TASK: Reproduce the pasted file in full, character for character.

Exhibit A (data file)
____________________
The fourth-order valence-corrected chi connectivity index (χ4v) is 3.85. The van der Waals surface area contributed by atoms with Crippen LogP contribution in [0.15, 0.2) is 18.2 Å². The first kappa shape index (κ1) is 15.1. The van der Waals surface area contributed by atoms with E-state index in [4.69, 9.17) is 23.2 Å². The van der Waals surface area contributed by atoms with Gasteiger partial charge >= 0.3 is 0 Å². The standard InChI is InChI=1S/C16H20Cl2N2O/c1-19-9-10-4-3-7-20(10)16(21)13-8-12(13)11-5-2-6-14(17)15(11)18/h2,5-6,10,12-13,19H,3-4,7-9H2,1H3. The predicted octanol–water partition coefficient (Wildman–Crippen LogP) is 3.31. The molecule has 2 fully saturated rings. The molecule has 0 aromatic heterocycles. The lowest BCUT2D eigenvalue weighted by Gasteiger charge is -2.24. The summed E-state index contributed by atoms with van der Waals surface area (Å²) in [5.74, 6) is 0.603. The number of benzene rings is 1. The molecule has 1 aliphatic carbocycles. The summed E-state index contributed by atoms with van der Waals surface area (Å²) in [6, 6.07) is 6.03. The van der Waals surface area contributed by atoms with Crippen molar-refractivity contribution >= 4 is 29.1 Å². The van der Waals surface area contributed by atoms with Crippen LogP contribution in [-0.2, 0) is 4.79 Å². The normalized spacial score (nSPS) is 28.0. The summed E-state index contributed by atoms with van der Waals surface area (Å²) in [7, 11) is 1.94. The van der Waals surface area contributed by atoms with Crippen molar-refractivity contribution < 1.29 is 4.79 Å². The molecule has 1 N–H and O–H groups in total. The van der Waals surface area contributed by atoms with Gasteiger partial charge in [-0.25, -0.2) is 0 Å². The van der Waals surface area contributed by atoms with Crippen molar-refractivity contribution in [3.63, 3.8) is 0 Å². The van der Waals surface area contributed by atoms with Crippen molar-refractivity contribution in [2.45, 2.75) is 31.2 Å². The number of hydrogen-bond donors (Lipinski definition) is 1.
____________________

The fourth-order valence-corrected chi connectivity index (χ4v) is 3.85. The van der Waals surface area contributed by atoms with Crippen LogP contribution in [0.15, 0.2) is 18.2 Å². The first kappa shape index (κ1) is 15.1. The van der Waals surface area contributed by atoms with E-state index in [4.69, 9.17) is 23.2 Å². The van der Waals surface area contributed by atoms with Gasteiger partial charge >= 0.3 is 0 Å². The standard InChI is InChI=1S/C16H20Cl2N2O/c1-19-9-10-4-3-7-20(10)16(21)13-8-12(13)11-5-2-6-14(17)15(11)18/h2,5-6,10,12-13,19H,3-4,7-9H2,1H3. The predicted octanol–water partition coefficient (Wildman–Crippen LogP) is 3.31. The molecule has 2 fully saturated rings. The molecule has 0 aromatic heterocycles. The lowest BCUT2D eigenvalue weighted by Gasteiger charge is -2.24. The summed E-state index contributed by atoms with van der Waals surface area (Å²) in [5.74, 6) is 0.603. The number of benzene rings is 1. The molecule has 1 aliphatic carbocycles. The summed E-state index contributed by atoms with van der Waals surface area (Å²) in [6, 6.07) is 6.03. The van der Waals surface area contributed by atoms with Crippen molar-refractivity contribution >= 4 is 29.1 Å². The van der Waals surface area contributed by atoms with Crippen LogP contribution in [-0.2, 0) is 4.79 Å². The normalized spacial score (nSPS) is 28.0. The summed E-state index contributed by atoms with van der Waals surface area (Å²) in [7, 11) is 1.94. The van der Waals surface area contributed by atoms with Crippen molar-refractivity contribution < 1.29 is 4.79 Å². The molecule has 1 N–H and O–H groups in total. The van der Waals surface area contributed by atoms with Gasteiger partial charge in [-0.25, -0.2) is 0 Å². The van der Waals surface area contributed by atoms with Crippen molar-refractivity contribution in [3.63, 3.8) is 0 Å². The van der Waals surface area contributed by atoms with Crippen molar-refractivity contribution in [2.45, 2.75) is 31.2 Å². The number of hydrogen-bond donors (Lipinski definition) is 1.